Honda traveled to the biennial Tokyo auto show with big news to share. It unveiled a new version of the Fit, the smallest car it sells in many markets, and immediately slotted it into its ongoing push towards electrification.
The next-generation Fit — a model known as the Jazz in some markets — is all hybrid, all the time. It packs a city car-specific version of the two-motor hybrid system found in bigger cars such as the CR-V. That’s all we know about it, unfortunately; Honda will announce technical specifications in the weeks leading up to the car’s on-sale date.
Several tech features have trickled into the Fit from bigger, more expensive models. Take the electronic driving aids, for example. The hatchback is available with a collision mitigation braking system which applies the brakes if it detects a collision with another object — whether it’s a car, a cyclist, a dumpster, or something else — is inevitable. Adaptive cruise control and lane-keeping assist are available too, though it’s too early to tell whether they’ll be standard across the range.
The Fit inaugurates a few tech features, too. It notably offers an intuitive, touchscreen-based infotainment system with smartphone-like graphics and functions. Users can use swipe controls to browse recently-used applications, for example. Alternatively, Honda’s newest infotainment system is compatible with Android Auto, and wireless Apple CarPlay.
Honda’s stylists moved the Fit in a more mature direction, without completely reinventing its design. It still looks like a fit, though we’d argue it’s a little less cartoon-esque than before, which is great or awful depending on your perspective. The range inevitably grows with the addition of a crossover-ized model named Crosstar that gains a sprinkling of plastic-looking bits to pretend it’s an off-roader. And, if you were a fan of the old Fit’s clever Magic Seats, which fold down or flip up, rest assured that they’re back to once again prove city cars don’t have to be horrendously impractical.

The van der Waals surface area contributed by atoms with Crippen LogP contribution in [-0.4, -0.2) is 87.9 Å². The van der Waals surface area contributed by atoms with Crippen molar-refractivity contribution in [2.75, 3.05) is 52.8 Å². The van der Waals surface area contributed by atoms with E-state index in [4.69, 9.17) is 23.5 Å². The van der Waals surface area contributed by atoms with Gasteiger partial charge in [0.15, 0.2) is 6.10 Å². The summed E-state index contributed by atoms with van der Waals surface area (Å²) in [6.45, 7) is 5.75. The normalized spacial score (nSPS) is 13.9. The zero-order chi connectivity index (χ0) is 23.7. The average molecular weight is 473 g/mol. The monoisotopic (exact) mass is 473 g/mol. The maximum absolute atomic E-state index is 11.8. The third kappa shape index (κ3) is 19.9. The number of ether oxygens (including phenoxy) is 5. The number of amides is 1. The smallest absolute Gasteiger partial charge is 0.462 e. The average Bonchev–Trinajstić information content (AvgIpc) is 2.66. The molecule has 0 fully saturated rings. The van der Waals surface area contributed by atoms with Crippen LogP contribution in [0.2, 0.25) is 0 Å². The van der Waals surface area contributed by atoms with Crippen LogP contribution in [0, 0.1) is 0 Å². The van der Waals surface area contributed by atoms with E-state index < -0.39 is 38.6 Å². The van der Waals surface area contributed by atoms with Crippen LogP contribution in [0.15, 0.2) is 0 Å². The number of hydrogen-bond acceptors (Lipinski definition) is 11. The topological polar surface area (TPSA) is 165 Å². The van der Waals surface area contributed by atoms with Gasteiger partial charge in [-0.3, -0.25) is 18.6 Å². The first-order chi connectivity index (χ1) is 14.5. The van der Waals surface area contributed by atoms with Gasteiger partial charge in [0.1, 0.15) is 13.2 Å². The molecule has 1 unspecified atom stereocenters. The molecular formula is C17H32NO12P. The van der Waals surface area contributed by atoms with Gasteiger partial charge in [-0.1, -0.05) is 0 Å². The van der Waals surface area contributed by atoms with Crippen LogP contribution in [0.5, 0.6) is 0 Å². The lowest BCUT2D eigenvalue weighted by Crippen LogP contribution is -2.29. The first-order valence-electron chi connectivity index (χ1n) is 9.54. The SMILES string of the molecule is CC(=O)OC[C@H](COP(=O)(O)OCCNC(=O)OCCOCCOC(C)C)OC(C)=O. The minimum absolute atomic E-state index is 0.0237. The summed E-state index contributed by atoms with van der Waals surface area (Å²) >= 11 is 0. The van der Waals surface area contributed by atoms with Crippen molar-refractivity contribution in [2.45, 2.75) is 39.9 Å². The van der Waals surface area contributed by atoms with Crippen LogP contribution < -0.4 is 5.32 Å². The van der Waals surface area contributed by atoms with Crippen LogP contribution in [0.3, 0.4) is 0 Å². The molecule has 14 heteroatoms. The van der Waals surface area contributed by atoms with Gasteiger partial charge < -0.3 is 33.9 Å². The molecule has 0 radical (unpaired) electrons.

The new Honda Fit will begin arriving in showrooms in select markets in 2020. Pricing information hasn’t been released yet, but it might not matter to American consumers. Honda hasn’t revealed if it decided the hatchback is fit enough to again jazz up its American lineup. Digital Trends reached out to Honda, and learned the company isn’t ready to comment on what the future holds. We’ll have to wait and see, but expect it to arrive during the 2021 model year if it returns to the United States.
- 2022 Rivian R1S first drive review: An EV SUV fit for an expedition or a drag race
- Cadillac Lyriq first drive review: Electric manifesto
- Mercedes-Benz GLC-Class takes a subtle approach to tech
- Buick announces plan to go all-electric with stunning EV concept
- 2023 Kia Sportage Hybrid first drive review: Style and substance